his days in coffee shops and informal meetings, and at charitable
events. He has 4800 friends on Facebook, and I am one of them. He is
the networking king of Halifax.

I want to know how he makes a living at this. Various gurus contend
that the new social networking media Facebook, MySpace, LinkedIn,
Twitter and others are fantastic new business tools. Well, I want to
know how these fantastic tools work. In my experience, sites like
Facebook are mostly a fantastic nuisance. Who cares whether someone I
barely know has just won at Texas Hold'Em Poker or Treasure Mania? If
you're going to bed now, go in peace. Why tell me about it?

Matt admits that Facebook can be a huge time-waster but such
programs keep you visible when you're otherwise engaged. While you're
in a meeting, your note on Facebook about a charitable event promotes
the charity and also brings you to the attention of 4800 friends. And
Facebook tells you who you know in common with someone else. But it's
the in-person stuff that delights Matt.

"My thing is reverse networking, which is promoting others rather
than promoting myself," he says. "If I say I'm the best, you're going
to discount it but if I tell you about my friends the lawyer, the
accountant, the barber, the mortgage broker, you might take my
advice. By not selling anything or promoting myself, I can get to
lots of people. And sooner or later, somewhere, somebody's going to
be talking about me, so I don't have to."

Two employers support all this connecting. Matt is a regional sales
manager for Sun Life, where his responsibilities include the
recruitment of new life insurance salesmen. For someone with his vast
network, that kind of recruiting is a snap. He's also "the community
outreach guy" for his church, one of 13 employees of the Stone Ridge
Fellowship in Bedford, a fast-growing Baptist congregation which is
about to open a brand-new mega-church in Lower Sackville.

"I'm an example of what a Christian business person is," he says. He
is out there all the time "spreading the Good News and getting people
into the game, getting them active." His influence shows up as
increased church attendance, and also as intensified Christian
activity in the lives of church members.

And that's another use of Facebook to "promote all the things I'm
doing on the weekends." For example -- ?

"I'm eating ribs next Saturday for testicular cancer," he says. "I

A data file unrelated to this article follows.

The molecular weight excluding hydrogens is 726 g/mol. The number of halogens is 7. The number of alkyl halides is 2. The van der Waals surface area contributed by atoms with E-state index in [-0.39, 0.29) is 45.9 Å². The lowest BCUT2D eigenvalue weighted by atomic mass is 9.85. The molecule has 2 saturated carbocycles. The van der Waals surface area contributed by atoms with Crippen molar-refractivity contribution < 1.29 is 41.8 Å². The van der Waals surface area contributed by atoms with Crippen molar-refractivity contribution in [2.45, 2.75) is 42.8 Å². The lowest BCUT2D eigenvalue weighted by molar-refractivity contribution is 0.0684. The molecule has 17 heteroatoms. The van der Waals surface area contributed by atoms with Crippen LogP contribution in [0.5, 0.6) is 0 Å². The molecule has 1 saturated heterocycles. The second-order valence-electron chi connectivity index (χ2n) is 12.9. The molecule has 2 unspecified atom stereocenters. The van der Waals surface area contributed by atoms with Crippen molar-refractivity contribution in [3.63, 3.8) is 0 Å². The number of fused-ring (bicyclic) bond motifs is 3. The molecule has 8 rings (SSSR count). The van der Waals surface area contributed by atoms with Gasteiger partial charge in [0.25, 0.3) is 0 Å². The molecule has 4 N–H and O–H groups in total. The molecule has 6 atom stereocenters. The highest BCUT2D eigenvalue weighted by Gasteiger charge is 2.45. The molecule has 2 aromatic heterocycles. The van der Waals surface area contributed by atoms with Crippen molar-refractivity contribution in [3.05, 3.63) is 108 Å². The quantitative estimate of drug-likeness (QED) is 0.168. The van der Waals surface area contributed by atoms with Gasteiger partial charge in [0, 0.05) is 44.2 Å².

organized a five-kilometer run last Saturday for our StoneRidge
satellite site in Hubbards, and tomorrow I'm giving out Gideon Bibles
at the Busker Festival. Through Sun Life I hosted a Participaction
event to get people active again. I'm involved in the Junior Chamber,
juvenile diabetes, Junior Achievement. And the updates go to
everyone, all the time."

This reminds him of his advice to a recently-unemployed friend.

"The key is not to be self-centred. The key is to help others," he
says. "What are you doing with the 40 hours you used to work? Why
don't you go and do 40 hours of good will? Volunteer this weekend at
the Buskers, or the Pride Festival, or the Jazz Festival. If you
volunteer 40 hours a week, you'll have more job offers than you know
what to do with."

He stops, struck by an idea.

"Something good happens at every meeting. Someone will benefit maybe
not you or me, but maybe someone we know. Hmm. I've never said this
out loud before, but there are actually four dimensions. How can I
help you, and how can you help me? And how can I help your friends,
and how can you help my friends?"

He stands up. He has another meeting. And the networking king of
Halifax is never, ever late.

-- 30 --

Silver Donald Cameron
24 Armshore Drive, Halifax, NS B3N 1M5
(902)446-5577 fax (902)446-6099

"Traveller, there is no path. Paths are made by walking." -- Antonio
Machado (a leader of the Cape Verde 1970s liberation
movement against the Portuguese) 


Wednesday, September 2, 2009

NYTimes: Missing Richard Nixon

From The New York Times:

OP-ED COLUMNIST: Missing Richard Nixon

In the Nixon era, leaders in both political parties were capable of
speaking rationally, and decisions weren't as warped by corporate
cash as they are now.

Sent from my iPhone